In FLSA cases, plaintiff lawyers are always looking for a deep pocket and one of the avenues they use towards this “goal” is the joint employer doctrine.  That doctrine allows more than one employer to be liable for employee damages (e.g. overtime, back wages) if the employers are found to co-determine employee terms and conditions

Are two lawsuits better than one?  Not for the employer, I can tell you that.  A very interesting case is working its way through the federal courts now, where the US Department of Labor wants to take over a private lawsuit that has been filed alleging Fair Labor Standards Act violations.  The government is contending

I have defended many cases in which the employee(s) claim they worked through lunch and are owed wages (or, usually, overtime).  These cases are usually difficult to defend unless the employer either compels employees to punch out and in for lunch or has another kind of fail-safe mechanism to account for this time, if legitimately

Over these last years, there have been a number of lawsuits by domestic employees against their employers and I have defended some of those.  They present a unique kind of case as these domestic servants are usually on very close terms with their employers, not the typical employer-employee relationship, but then, something happens and it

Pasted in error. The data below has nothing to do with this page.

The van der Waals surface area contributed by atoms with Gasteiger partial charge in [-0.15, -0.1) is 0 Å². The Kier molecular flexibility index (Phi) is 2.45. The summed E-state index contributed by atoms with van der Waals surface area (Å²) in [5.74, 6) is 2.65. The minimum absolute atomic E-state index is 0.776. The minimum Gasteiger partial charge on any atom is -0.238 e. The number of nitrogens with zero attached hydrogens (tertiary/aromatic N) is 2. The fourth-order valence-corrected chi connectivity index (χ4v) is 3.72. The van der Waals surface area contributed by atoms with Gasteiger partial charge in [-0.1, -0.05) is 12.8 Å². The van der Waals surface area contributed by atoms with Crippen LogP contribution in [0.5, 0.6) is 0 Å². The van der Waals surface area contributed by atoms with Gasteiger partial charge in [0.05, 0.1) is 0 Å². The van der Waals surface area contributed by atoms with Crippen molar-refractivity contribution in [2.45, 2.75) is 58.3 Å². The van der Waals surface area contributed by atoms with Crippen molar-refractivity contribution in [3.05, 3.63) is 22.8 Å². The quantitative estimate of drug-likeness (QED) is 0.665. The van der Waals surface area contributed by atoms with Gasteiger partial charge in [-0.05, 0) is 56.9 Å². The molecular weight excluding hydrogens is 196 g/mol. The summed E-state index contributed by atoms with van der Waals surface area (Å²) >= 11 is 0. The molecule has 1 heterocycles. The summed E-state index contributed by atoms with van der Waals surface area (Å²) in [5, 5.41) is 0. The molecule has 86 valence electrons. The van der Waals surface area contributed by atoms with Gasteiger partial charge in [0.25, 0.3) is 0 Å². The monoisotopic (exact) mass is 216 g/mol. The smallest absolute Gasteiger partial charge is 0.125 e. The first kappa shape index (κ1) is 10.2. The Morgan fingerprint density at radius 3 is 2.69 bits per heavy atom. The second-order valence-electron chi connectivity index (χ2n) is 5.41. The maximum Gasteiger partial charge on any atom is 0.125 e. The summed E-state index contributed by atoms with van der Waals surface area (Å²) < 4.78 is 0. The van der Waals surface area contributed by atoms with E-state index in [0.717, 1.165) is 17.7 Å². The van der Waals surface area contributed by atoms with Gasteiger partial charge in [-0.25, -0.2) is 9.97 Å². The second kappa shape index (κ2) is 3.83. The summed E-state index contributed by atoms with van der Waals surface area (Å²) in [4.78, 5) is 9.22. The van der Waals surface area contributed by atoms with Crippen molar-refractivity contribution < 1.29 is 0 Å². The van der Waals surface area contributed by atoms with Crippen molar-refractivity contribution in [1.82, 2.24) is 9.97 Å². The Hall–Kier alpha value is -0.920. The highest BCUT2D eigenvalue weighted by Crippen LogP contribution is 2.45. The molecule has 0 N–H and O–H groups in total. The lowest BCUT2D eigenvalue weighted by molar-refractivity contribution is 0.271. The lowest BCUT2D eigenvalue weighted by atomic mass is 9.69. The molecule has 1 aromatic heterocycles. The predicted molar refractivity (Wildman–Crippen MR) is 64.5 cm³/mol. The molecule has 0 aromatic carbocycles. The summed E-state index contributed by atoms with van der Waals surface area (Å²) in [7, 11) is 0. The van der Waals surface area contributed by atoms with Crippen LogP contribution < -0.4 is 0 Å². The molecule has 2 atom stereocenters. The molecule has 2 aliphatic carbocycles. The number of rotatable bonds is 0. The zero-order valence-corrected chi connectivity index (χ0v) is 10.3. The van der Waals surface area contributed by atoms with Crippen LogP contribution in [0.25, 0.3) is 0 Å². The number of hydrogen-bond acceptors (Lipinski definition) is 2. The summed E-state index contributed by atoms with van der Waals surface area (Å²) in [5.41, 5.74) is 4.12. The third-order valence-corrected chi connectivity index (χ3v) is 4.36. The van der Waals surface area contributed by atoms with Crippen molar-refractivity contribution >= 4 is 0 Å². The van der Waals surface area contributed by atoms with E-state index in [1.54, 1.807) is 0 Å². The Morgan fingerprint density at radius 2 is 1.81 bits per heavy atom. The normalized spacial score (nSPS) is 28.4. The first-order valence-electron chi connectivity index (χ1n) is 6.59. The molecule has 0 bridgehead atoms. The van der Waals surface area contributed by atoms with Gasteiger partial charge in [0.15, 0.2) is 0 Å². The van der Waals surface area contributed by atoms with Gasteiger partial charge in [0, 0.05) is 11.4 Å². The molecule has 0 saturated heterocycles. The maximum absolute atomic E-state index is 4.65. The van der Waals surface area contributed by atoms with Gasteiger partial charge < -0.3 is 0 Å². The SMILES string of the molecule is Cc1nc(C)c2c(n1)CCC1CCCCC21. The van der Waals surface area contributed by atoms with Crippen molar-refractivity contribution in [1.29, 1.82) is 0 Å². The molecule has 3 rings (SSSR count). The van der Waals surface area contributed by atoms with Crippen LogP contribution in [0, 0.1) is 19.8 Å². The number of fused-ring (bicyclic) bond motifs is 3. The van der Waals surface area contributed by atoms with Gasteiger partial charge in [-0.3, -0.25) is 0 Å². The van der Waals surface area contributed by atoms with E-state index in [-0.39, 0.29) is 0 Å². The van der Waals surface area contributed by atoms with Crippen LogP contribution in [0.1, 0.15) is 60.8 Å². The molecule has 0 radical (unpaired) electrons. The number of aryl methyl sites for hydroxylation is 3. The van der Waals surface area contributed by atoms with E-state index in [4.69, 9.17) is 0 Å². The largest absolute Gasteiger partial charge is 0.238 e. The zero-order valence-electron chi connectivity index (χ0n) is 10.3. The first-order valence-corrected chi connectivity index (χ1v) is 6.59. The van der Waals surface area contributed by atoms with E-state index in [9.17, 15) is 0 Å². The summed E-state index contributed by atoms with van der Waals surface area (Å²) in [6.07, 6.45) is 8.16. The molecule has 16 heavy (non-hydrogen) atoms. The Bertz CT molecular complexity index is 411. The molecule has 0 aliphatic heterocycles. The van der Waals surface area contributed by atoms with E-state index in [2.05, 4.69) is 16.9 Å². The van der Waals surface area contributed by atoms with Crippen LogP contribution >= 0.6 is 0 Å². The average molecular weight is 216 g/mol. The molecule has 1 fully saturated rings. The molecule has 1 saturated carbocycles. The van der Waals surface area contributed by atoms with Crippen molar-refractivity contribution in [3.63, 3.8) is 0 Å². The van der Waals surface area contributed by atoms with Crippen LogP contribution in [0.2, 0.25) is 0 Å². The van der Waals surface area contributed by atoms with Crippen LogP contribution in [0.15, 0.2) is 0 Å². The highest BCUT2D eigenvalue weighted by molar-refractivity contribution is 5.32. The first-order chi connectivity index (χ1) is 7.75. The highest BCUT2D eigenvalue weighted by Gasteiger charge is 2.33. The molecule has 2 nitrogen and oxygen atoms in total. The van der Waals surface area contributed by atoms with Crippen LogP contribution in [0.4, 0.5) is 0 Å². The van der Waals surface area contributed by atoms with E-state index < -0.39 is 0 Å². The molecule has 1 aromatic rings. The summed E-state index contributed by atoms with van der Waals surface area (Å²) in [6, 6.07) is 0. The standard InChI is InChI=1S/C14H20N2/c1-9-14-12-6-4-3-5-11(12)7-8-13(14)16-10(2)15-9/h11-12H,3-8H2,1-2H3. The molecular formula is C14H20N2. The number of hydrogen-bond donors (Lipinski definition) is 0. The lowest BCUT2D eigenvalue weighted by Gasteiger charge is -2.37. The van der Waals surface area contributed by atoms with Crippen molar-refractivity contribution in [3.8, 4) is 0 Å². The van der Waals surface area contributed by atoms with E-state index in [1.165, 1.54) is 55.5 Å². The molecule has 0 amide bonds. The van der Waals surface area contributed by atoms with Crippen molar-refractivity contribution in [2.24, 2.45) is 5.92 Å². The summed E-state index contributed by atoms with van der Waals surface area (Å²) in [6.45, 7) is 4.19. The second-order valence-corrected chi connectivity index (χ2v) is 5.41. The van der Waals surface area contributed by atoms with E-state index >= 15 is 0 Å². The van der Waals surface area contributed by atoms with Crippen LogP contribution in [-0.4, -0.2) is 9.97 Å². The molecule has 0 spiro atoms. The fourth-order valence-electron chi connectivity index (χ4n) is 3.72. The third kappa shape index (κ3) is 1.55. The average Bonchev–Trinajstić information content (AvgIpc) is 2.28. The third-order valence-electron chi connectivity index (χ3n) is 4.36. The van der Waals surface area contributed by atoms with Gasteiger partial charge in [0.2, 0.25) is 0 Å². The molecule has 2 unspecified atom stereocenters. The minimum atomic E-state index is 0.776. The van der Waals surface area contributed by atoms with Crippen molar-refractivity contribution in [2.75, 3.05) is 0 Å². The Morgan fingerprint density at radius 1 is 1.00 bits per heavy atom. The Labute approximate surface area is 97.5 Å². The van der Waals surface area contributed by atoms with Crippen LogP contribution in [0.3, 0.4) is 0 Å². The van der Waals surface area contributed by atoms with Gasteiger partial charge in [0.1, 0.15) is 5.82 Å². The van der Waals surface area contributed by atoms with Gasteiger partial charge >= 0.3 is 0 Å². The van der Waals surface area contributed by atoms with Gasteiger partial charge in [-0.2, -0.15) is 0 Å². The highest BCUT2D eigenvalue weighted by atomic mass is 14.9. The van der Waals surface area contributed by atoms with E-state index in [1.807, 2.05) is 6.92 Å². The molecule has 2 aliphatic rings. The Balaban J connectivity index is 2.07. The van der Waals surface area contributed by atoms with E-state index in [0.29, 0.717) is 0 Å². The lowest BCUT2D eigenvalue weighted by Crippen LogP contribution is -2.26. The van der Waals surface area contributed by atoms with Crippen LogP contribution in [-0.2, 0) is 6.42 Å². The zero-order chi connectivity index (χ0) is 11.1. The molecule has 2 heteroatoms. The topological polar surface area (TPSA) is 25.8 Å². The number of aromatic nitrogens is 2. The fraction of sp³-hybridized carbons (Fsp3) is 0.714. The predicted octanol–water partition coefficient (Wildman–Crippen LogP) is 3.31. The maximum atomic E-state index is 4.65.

The FLSA contains a number of provisions that enable employers to manage, if not reduce, overtime costs.  One of these is called a pre-payment plan.  Under a Pre-Payment Plan, an employer pays anticipated overtime in advance in order to maintain the employee’s wage or salary level constant from pay period to pay period.  Excess payments

Many wage-hour/overtime actions are brought against restaurants; this is, and has been for some time, a disturbing pattern. Coupled with this trend is the fact that it seems that this industry has certain “customs” on paying workers that give plaintiffs a seeming leg up in these actions. So, it warms my heart when these suits